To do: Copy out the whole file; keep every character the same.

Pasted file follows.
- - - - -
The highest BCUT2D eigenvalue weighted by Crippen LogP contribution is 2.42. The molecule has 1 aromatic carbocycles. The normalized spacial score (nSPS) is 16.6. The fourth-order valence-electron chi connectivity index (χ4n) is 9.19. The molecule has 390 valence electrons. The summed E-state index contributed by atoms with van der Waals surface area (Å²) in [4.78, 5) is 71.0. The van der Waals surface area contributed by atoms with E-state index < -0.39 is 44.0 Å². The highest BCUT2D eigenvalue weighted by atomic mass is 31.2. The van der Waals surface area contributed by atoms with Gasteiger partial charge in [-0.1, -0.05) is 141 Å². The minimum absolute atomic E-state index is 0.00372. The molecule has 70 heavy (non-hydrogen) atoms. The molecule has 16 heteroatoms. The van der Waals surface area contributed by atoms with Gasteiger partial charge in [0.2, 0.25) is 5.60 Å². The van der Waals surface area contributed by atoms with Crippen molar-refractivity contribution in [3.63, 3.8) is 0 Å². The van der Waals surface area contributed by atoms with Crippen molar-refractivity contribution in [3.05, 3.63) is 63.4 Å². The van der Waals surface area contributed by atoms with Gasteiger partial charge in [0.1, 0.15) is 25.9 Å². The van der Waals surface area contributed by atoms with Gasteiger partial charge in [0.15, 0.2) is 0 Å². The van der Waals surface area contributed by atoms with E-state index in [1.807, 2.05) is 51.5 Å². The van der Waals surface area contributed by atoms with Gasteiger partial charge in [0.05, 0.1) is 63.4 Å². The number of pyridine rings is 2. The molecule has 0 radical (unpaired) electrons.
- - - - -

The highest BCUT2D eigenvalue weighted by Crippen LogP contribution is 2.42. The molecule has 1 aromatic carbocycles. The normalized spacial score (nSPS) is 16.6. The fourth-order valence-electron chi connectivity index (χ4n) is 9.19. The molecule has 390 valence electrons. The summed E-state index contributed by atoms with van der Waals surface area (Å²) in [4.78, 5) is 71.0. The van der Waals surface area contributed by atoms with E-state index < -0.39 is 44.0 Å². The highest BCUT2D eigenvalue weighted by atomic mass is 31.2. The van der Waals surface area contributed by atoms with Gasteiger partial charge in [-0.1, -0.05) is 141 Å². The minimum absolute atomic E-state index is 0.00372. The molecule has 70 heavy (non-hydrogen) atoms. The molecule has 16 heteroatoms. The van der Waals surface area contributed by atoms with Gasteiger partial charge in [0.2, 0.25) is 5.60 Å². The van der Waals surface area contributed by atoms with Crippen molar-refractivity contribution in [3.63, 3.8) is 0 Å². The van der Waals surface area contributed by atoms with Crippen molar-refractivity contribution in [3.05, 3.63) is 63.4 Å². The van der Waals surface area contributed by atoms with Gasteiger partial charge in [0.1, 0.15) is 25.9 Å². The van der Waals surface area contributed by atoms with Gasteiger partial charge in [0.15, 0.2) is 0 Å². The van der Waals surface area contributed by atoms with E-state index in [1.807, 2.05) is 51.5 Å². The van der Waals surface area contributed by atoms with Gasteiger partial charge in [0.05, 0.1) is 63.4 Å². The number of pyridine rings is 2. The molecule has 0 radical (unpaired) electrons.